by RexWorld In reply to RexTech

<div xmlns="http://www.w3.org/1999/xhtml">Nice <a href="http://techrepublic.com.com/2100-3513-5702889.html">rebuttal</a> to an earlier News.com article lamenting the <a href="http://news.com.com/2008-1036_3-5675770.html">decline of America's youth</a> in a recent programming contest. I don't think it's totally settled--I do still sense a general decline in younger programmers.<br />
<br />It just seems natural though given a culture of grade inflation in the name of self esteem. Let's not give students bad grades because it harms their self image, but in the end that means giving good grades to students who don't deserve it. And they can then move on with those good grades and get a good job, and turn out to be idiot programmers. I've worked with a fair number of people who fall into that category--should never have been allowed into programming to begin with.</div><p><div class="blogdisclaim"><a href="http://rextech.blogspot.com/2005/05/maybe-americas-youth-arent-such-bad.html">This post originally appeared on an external website</a></div>

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Using del.icio.us to organize your own work

by RexWorld In reply to RexTech

Check out what an old colleague of mine from the BYTE Magazine days is doing with <a href="http://del.icio.us">del.icio.us</a>:<br /><br /><a href="http://weblog.infoworld.com/udell/2005/02/21.html#a1182">All about screencasting</a><br /><br />He's using it to bookmark and organize his own writing. In a nutshell, he has done something similar to what we tried (and largely failed) to do with our "<a href="http://techrepublic.com.com/1200-26-5124160.html">How do I</a>" pages. He has shared his expertise on this specific topic to anybody who wants it. And he's done it using totally free and public tools.<br /><br />I'm so slow, I think I finally understand what this tagging stuff can do. Maybe it isn't just a fad for the <a href="http://www.m-w.com/cgi-bin/dictionary?book=Dictionary&va=digerati&x=0&y=0">digerati</a>.<p><div class="blogdisclaim"><a href="http://rextech.blogspot.com/2005/05/using-delicious-to-organize-your-own.html">This post originally appeared on an external website</a></div>

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Too many blog posts from MSDN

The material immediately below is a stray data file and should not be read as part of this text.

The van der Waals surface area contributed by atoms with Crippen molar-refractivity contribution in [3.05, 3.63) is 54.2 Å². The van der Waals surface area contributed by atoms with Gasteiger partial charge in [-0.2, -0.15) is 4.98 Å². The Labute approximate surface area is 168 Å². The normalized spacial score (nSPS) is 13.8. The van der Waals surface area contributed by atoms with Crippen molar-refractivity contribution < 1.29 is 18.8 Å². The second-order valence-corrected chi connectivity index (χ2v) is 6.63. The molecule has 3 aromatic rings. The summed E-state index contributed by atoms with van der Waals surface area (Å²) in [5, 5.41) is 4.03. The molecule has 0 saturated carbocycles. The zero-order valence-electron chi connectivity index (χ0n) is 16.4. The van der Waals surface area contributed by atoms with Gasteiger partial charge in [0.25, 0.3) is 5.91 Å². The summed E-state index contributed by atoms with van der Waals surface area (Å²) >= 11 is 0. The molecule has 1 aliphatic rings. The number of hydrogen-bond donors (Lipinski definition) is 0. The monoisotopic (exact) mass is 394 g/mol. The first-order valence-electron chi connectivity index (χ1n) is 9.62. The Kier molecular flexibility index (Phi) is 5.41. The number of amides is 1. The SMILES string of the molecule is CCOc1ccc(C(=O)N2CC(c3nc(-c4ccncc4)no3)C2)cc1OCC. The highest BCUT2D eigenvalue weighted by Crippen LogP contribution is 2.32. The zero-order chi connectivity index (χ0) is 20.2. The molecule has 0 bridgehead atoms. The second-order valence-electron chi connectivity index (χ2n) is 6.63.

by RexWorld In reply to RexTech

<div xmlns="http://www.w3.org/1999/xhtml">Full disclaimer here--my employer owns and operates <a href="http://www.newsburst.com/">Newsburst.com</a>. But even if they didn't it would still be my favorite RSS reader. What I love is that it's accesible from anywhere, so even when I'm on the road or at a friend's house I can pull up the feeds I like.<br />
<br />But the feature that has really come in handy is the Categories. These let you group your feeds--for example, I have one group of gadget-related feeds (<a href="http://www.engadget.com/">Engadget</a>, <a href="http://www.hackaday.com/">Hack-a-day</a>, etc.). So when you click on the category Newburst pulls in all those feeds, merges them into a single feed, and shows you the latest 25 items. Very handy to quickly scan what's going on with all them.<br />
<br />Now the problem is that my WebDev feed, which has the work-type stuff I read, is being overwhelmed by the MSDN posts. There's so many MSDN posts that some mornings when I check it, all of the 25 latest items are from MSDN. I couldn't see any other posts.<br />
<br />So I've had to move MSDN into its own separate Newsburst category, which I'm calling Microsoft for now. I suppose eventually I might add one or two other feeds into that category but for now I think MSDN is going to fill that all by itself.</div><p><div class="blogdisclaim"><a href="http://rextech.blogspot.com/2005/05/too-many-blog-posts-from-msdn.html">This post originally appeared on an external website</a></div>

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Flickr converts from Flash to DHTML

by RexWorld In reply to RexTech

<div xmlns="http://www.w3.org/1999/xhtml">So Flickr quietly switched their photo pages last week from <a href="http://blog.flickr.com/flickrblog/2005/05/from_flash_to_a.html">Flash to DHTML</a>. Very impressive--it's a pretty seamless replacement.<br />
<br />Some of the behavior is a little different. As I recall the Flash photo page would slowly fade out the comment boxes but in the DHTML version they seem to just blink away. Minor thing but I guess you can't emulate everything in DHTML.<br />